To achieve its net zero 2050 goal, GF will further reduce emissions through the continued use of state-of-the-art emissions controls when expanding its manufacturing footprint, installation of new controls on existing sites where appropriate, expanded use of alternative chemistries, and achieving 100% carbon-neutral power. The company is also working with suppliers and partners to further reduce and remove emissions across GF’s value chain. 

GF’s net zero 2050 goal is the latest example of the company’s longstanding commitment to sustainable operations. Recent recognitions of these efforts include being named to Morningstar Sustainalytics’ “2024 Top-Rated ESG Companies,” maintaining a “Prime” corporate ESG performance rating in 2023 from ISS, and being named to Newsweek’s 2023 and 2024 lists of “America’s Most Responsible Companies.” 

Read more about sustainability at GF: https://gf.com/about-us/corporate-responsibility 

About GlobalFoundries 

GlobalFoundries (GF) is one of the world’s leading semiconductor manufacturers. GF is redefining innovation and semiconductor manufacturing by developing and delivering feature-rich process technology solutions that provide leadership performance in pervasive high growth markets. GF offers a unique mix of design, development, and fabrication services. With a talented and diverse workforce and an at-scale manufacturing footprint spanning the U.S., Europe and Asia, GF is a trusted technology source to its worldwide customers. For more information, visit www.gf.com.  

©GlobalFoundries Inc., GF, GlobalFoundries, the GF logos and other GF marks are trademarks of GlobalFoundries Inc. or its subsidiaries. All other trademarks are the property of their respective owners.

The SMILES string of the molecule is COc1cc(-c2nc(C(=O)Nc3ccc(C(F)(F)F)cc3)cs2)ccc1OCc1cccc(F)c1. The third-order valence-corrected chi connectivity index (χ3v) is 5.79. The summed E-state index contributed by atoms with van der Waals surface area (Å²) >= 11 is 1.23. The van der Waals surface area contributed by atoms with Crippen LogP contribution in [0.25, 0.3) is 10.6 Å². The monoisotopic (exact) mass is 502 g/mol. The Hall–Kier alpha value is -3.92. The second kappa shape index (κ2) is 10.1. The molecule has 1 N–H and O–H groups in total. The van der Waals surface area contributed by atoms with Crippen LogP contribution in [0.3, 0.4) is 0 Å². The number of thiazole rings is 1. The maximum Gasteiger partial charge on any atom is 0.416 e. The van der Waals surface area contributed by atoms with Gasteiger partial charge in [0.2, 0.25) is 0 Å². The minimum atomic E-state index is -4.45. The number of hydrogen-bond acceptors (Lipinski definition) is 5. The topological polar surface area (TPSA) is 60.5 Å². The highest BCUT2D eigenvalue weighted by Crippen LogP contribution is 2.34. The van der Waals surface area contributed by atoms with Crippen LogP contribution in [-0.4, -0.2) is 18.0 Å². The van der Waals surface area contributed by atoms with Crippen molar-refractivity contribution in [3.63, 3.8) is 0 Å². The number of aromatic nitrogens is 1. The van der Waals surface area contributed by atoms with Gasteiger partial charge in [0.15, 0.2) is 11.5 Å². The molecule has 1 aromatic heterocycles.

Forward-looking Information 

This news release may contain forward-looking statements, which involve risks and uncertainties. Readers are cautioned not to place undue reliance on any of these forward-looking statements. These forward-looking statements speak only as of the date hereof. GF undertakes no obligation to update any of these forward-looking statements to reflect events or circumstances after the date of this news release or to reflect actual outcomes, unless required by law. 

Media Contact: 

Michael Mullaney 
[email protected] 

Through the Lens of Chris Payne: A Photographic Journey at GlobalFoundries

Payne’s perspective on showcasing beauty, complexity and the future in semiconductor manufacturing 

Chris Payne

In late 2022 GlobalFoundries (GF) invited Chris Payne, an acclaimed photographer with a specialization in architectural and industrial photography, to our Malta, New York, facility for a behind-the-scenes glimpse into the world of semiconductor manufacturing. Over the course of six days, he captured dozens of images, showcasing the intricate processes of GF’s cleanroom, sub-fab and other key areas. Several of these striking images are featured in Payne’s recent book, ‘Made in America’ and are now proudly displayed in the ‘Semiconductors Unveiled’ gallery at our headquarters. We recently caught up with Chris to ask him about his creative journey at GF and how his photography bridges art with the cutting-edge world of semiconductor technology. 

Q: Thanks so much for connecting, Chris. Your latest book ‘Made in America’ includes a section on semiconductor manufacturing. What inspired this focus? 

A: In my book I wanted to tell a comprehensive story about manufacturing, drawing a narrative arc from older, more traditional processes to newer, more technologically advanced ones, like the making of semiconductor chips. Being able to photograph GlobalFoundries was like having the final chapter written and made it easier to assemble the rest of the book.